eral English counties lie, like islands, entirely within the boundaries of neighboring counties. In Massachusetts, Cohasset is separated from the rest of Norfolk County by two intervening towns. For some time after the passage of the act authorizing the annexation of certain suburbs to Boston, Brighton was a part of the city, though at no point contiguous thereto. Doubtless similar separations exist. It is submitted that the principal case is an instance of the assumption, on the part of a court, of a power to regulate a matter which might be more properly left, it would seem, to the discretion of the legislature. See Cooley, Const. Lim. (6th ed.) 587, 616, and cases cited; 1 Dill. Mun. Corp. (4th ed.) § 185 and cases cited.

CONSTITUTIONAL LAW POLICE POWER-EXAMINING BOARD. A statute provided for an examining board of plumbers consisting of three experienced plumbers, the chief inspector of plumbing and drainage of the board of health, and the chief engineer having charge of sewers. It further required all persons engaged in the business of employing or master plumbers to undergo an examination by said board as to their fitness for conducting such a business. Held (Peckham, O'Brien and Bartlett, JJ., dissenting), the act is not void, but a valid exercise of the police power. People v. War. den of City Prison, 39 N. E. Rep. 686 (N. Y.).

The case shows a tendency in the New York court to retract from the position taken in People v. Marx, 99 N. Y. 377, and to recognize the bounds beyond which the judiciary cannot interfere with the doings of the legislature. The court takes the ground that where an act is intended and appropriate to accomplish the good of protecting the public health, the exercise of legislative discretion is not the subject of judicial review; and that an act should, if possible, be taken as having been passed with this intent. In accordance with this view, the Supreme Court of the United States, in considering the validity of a statute prohibiting the sale of oleomargarine, has said, "If all that can be said of this legislation is that it is unwise, or unnecessarily oppressive to those manufacturing or selling wholesome oleomargarine, as an article of food, their appeal must be to the legislature, or to the ballot-box, not to the judiciary. The latter cannot interfere without usurping powers committed to another department of government." Powell v. Pennsyl vania, 127 U. S. 678. The judiciary of Kansas has in a late case failed to recognize this limitation, and has declared void an ordinance restricting the business of city scavengers to persons appointed by the city. In re Lowe, 39 Pac. Rep. 710.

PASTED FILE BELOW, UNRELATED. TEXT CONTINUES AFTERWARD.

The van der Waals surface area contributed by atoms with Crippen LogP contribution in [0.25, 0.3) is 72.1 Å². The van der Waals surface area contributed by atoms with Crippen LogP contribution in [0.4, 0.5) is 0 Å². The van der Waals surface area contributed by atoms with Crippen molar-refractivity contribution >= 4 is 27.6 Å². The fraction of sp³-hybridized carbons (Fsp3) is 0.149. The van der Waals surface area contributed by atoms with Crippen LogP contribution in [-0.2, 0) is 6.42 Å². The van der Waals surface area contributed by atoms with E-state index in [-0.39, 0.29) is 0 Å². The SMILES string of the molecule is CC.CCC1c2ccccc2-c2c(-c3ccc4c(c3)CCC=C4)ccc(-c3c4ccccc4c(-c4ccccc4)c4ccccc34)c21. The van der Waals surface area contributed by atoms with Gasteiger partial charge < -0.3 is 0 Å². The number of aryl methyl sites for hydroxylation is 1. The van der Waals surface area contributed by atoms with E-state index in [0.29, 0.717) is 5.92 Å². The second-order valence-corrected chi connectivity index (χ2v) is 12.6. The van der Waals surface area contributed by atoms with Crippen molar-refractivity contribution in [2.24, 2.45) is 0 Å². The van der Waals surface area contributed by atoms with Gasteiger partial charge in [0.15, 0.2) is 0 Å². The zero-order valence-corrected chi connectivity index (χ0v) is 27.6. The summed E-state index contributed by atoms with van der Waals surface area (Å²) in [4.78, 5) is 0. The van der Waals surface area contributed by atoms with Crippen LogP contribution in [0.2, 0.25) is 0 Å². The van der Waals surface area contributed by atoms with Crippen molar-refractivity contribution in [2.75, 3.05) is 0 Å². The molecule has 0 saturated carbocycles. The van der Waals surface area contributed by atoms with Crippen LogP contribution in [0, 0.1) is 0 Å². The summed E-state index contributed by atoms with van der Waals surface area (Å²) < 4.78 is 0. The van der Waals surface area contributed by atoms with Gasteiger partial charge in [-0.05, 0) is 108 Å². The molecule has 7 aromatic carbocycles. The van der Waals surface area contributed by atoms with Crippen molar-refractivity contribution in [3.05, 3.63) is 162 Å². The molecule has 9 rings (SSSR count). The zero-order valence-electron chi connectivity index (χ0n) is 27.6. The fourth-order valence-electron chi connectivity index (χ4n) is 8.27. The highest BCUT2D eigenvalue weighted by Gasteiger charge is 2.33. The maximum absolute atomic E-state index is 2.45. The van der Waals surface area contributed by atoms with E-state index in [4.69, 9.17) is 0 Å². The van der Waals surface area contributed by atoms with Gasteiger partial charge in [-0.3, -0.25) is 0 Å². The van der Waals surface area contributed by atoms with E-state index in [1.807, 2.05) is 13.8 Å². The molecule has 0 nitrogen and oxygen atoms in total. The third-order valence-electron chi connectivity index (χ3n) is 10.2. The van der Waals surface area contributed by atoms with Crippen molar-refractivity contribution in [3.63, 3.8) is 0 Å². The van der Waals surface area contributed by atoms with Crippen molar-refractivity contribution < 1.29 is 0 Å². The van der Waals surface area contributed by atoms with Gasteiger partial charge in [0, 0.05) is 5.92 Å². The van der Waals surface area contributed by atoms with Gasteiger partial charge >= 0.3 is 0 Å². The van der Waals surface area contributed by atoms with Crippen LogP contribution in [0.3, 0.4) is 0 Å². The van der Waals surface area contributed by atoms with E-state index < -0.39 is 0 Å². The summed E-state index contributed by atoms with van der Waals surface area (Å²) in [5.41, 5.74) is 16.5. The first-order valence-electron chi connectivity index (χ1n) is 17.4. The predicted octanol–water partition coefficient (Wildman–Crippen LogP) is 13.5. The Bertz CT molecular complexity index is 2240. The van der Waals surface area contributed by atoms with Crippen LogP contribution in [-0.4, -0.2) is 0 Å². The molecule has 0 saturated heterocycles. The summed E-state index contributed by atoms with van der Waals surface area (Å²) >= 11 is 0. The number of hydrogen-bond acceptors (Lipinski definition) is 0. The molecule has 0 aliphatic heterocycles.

CONSTITUTIONAL LAW-RAILWAY COMPANY REGULATION OF FARES-REASONABLENESS. - Plaintiff below sued a railway company under a statute which fixed the maximum rate of fare at three cents per mile, and which gave a penalty to the passenger for each overcharge. The company made offers tending to prove that the statutory rate was unreasonable, as under it the company was unable to pay the interest on the capital invested. The offers were ruled out, and the plaintiff had judgment, which was affirmed by the Supreme Court of Arkansas, and, on error, by the Supreme Court of the United States. St. L. & S. F. Ry. Co. v. Gill, 15 Sup. Ct. Rep. 484. The act incorporating the company which built the road originally authorized a charge of five cents per mile; and defendant, having succeeded to the franchise by a mesne conveyance, claimed the same privilege. The court held that the right to fix the fare did not accompany the property in its transfer to a purchaser, in the absence of express provision to that effect in the statute, citing Morgan v. Louisiana, 93 U. S. 217; Wilson v. Gaines, 103 U. S. 417; and Railway v. Miller 114 U. S. 176, as authority.

The court intimated that legislation establishing a rate of fare which was so unreasonable as to practically destroy the value of the carriers' property, might be held unconstitutional, as depriving the company of its property, without due process of law, considering and approving Railroad Commission Cases, 116 U. S. 307; Dow v. Beidelman, 125 U. S. 681; Railway v. Minnesota, 134 U. S. 418; Railway v. Wellman, 143 U. S. 339, and Reagan v. Trust Co., 154 U. S. 362. But to declare an act unconstitutional is an exercise of the highest power of the court, and the necessity of such a decision must plainly appear. Here the defendant's offers had reference only to that part of the road over which plaintiff had been carried, and did not tend to prove the statutory rate unreasonable for the road as a whole, or for that part of it which was situated in Arkansas. The decision of the State Court (54 Ark. JO1), that the correct test was the effect of the act on the defendant's entire line within the limits of the State, was followed; and the court therefore sustained the law for lack of proof going to this extent.

CONTRACTS DELIVERY IN INSTALMENTS - BREACH IN LIMINE DAMAGES.Plaintiff contracted to deliver to defendant 30 bales of silk, - 10 bales July 25, 10 bales August 15, and to bales September 10. Plaintiff failed to make first delivery, and August I defendant gave notice that it cancelled the contract. Plaintiff could not have made the delivery due August 15, but was able to make the last one, had defendant permitted it.